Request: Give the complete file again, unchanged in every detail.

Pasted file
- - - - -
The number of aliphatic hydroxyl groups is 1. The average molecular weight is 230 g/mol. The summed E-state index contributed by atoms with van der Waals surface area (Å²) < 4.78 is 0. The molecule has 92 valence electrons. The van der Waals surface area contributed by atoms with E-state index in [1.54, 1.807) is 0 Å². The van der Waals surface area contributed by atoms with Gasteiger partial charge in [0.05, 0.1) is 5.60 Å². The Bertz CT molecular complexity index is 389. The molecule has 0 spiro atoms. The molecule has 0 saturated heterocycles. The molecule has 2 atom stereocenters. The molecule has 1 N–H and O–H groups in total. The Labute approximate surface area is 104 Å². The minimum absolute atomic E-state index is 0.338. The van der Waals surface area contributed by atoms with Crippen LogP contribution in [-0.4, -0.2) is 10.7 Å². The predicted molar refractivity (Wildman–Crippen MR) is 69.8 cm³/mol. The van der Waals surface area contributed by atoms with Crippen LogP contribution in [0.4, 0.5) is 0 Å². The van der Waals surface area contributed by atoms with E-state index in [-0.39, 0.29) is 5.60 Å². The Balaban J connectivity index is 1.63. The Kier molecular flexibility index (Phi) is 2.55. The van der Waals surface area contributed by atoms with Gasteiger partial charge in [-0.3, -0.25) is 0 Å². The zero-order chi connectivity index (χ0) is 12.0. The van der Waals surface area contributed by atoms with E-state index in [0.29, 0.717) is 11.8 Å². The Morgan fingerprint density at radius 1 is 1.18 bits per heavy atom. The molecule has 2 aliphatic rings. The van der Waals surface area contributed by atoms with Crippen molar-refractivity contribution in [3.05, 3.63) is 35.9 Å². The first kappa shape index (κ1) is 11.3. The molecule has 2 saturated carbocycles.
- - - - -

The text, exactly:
The number of aliphatic hydroxyl groups is 1. The average molecular weight is 230 g/mol. The summed E-state index contributed by atoms with van der Waals surface area (Å²) < 4.78 is 0. The molecule has 92 valence electrons. The van der Waals surface area contributed by atoms with E-state index in [1.54, 1.807) is 0 Å². The van der Waals surface area contributed by atoms with Gasteiger partial charge in [0.05, 0.1) is 5.60 Å². The Bertz CT molecular complexity index is 389. The molecule has 0 spiro atoms. The molecule has 0 saturated heterocycles. The molecule has 2 atom stereocenters. The molecule has 1 N–H and O–H groups in total. The Labute approximate surface area is 104 Å². The minimum absolute atomic E-state index is 0.338. The van der Waals surface area contributed by atoms with Crippen LogP contribution in [-0.4, -0.2) is 10.7 Å². The predicted molar refractivity (Wildman–Crippen MR) is 69.8 cm³/mol. The van der Waals surface area contributed by atoms with Crippen LogP contribution in [0.4, 0.5) is 0 Å². The van der Waals surface area contributed by atoms with E-state index in [-0.39, 0.29) is 5.60 Å². The Balaban J connectivity index is 1.63. The Kier molecular flexibility index (Phi) is 2.55. The van der Waals surface area contributed by atoms with Gasteiger partial charge in [-0.3, -0.25) is 0 Å². The zero-order chi connectivity index (χ0) is 12.0. The van der Waals surface area contributed by atoms with E-state index in [0.29, 0.717) is 11.8 Å². The Morgan fingerprint density at radius 1 is 1.18 bits per heavy atom. The molecule has 2 aliphatic rings. The van der Waals surface area contributed by atoms with Crippen molar-refractivity contribution in [3.05, 3.63) is 35.9 Å². The first kappa shape index (κ1) is 11.3. The molecule has 2 saturated carbocycles.